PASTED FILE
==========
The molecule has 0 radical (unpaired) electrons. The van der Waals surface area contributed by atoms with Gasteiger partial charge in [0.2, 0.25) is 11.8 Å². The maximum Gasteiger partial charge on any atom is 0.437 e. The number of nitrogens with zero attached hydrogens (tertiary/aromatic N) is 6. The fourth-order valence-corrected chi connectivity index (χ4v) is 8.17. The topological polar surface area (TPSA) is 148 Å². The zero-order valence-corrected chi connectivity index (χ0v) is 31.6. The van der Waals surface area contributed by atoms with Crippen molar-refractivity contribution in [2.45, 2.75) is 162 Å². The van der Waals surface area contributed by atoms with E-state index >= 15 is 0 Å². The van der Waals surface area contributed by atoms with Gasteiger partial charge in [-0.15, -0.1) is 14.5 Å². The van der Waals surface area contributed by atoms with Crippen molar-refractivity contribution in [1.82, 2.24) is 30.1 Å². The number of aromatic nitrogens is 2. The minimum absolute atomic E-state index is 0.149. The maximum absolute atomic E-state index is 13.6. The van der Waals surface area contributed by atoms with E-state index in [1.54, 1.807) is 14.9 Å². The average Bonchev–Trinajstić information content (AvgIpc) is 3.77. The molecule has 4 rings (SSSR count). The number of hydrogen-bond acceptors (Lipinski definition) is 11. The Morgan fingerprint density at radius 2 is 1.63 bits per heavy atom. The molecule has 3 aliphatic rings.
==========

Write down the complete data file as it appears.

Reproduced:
The molecule has 0 radical (unpaired) electrons. The van der Waals surface area contributed by atoms with Gasteiger partial charge in [0.2, 0.25) is 11.8 Å². The maximum Gasteiger partial charge on any atom is 0.437 e. The number of nitrogens with zero attached hydrogens (tertiary/aromatic N) is 6. The fourth-order valence-corrected chi connectivity index (χ4v) is 8.17. The topological polar surface area (TPSA) is 148 Å². The zero-order valence-corrected chi connectivity index (χ0v) is 31.6. The van der Waals surface area contributed by atoms with Crippen molar-refractivity contribution in [2.45, 2.75) is 162 Å². The van der Waals surface area contributed by atoms with E-state index >= 15 is 0 Å². The van der Waals surface area contributed by atoms with Gasteiger partial charge in [-0.15, -0.1) is 14.5 Å². The van der Waals surface area contributed by atoms with Crippen molar-refractivity contribution in [1.82, 2.24) is 30.1 Å². The number of aromatic nitrogens is 2. The minimum absolute atomic E-state index is 0.149. The maximum absolute atomic E-state index is 13.6. The van der Waals surface area contributed by atoms with E-state index in [1.54, 1.807) is 14.9 Å². The average Bonchev–Trinajstić information content (AvgIpc) is 3.77. The molecule has 4 rings (SSSR count). The number of hydrogen-bond acceptors (Lipinski definition) is 11. The Morgan fingerprint density at radius 2 is 1.63 bits per heavy atom. The molecule has 3 aliphatic rings.